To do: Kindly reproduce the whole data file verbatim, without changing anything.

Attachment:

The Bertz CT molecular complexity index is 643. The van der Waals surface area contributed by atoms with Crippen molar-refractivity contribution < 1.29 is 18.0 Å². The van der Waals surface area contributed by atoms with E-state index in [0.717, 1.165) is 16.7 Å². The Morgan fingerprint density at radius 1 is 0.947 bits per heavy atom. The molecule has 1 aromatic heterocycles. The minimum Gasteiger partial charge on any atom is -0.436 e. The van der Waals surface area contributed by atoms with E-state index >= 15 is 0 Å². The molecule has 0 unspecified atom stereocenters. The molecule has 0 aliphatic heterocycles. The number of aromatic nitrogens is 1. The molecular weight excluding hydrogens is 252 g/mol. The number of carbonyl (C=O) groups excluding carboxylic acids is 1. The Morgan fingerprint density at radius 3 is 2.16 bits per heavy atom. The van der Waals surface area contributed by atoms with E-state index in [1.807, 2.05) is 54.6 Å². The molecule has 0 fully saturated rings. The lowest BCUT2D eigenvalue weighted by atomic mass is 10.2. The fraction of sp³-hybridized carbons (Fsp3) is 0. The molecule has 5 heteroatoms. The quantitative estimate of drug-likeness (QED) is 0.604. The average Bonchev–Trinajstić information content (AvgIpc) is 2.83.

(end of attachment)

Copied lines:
The Bertz CT molecular complexity index is 643. The van der Waals surface area contributed by atoms with Crippen molar-refractivity contribution < 1.29 is 18.0 Å². The van der Waals surface area contributed by atoms with E-state index in [0.717, 1.165) is 16.7 Å². The Morgan fingerprint density at radius 1 is 0.947 bits per heavy atom. The molecule has 1 aromatic heterocycles. The minimum Gasteiger partial charge on any atom is -0.436 e. The van der Waals surface area contributed by atoms with E-state index >= 15 is 0 Å². The molecule has 0 unspecified atom stereocenters. The molecule has 0 aliphatic heterocycles. The number of aromatic nitrogens is 1. The molecular weight excluding hydrogens is 252 g/mol. The number of carbonyl (C=O) groups excluding carboxylic acids is 1. The Morgan fingerprint density at radius 3 is 2.16 bits per heavy atom. The van der Waals surface area contributed by atoms with E-state index in [1.807, 2.05) is 54.6 Å². The molecule has 0 fully saturated rings. The lowest BCUT2D eigenvalue weighted by atomic mass is 10.2. The fraction of sp³-hybridized carbons (Fsp3) is 0. The molecule has 5 heteroatoms. The quantitative estimate of drug-likeness (QED) is 0.604. The average Bonchev–Trinajstić information content (AvgIpc) is 2.83.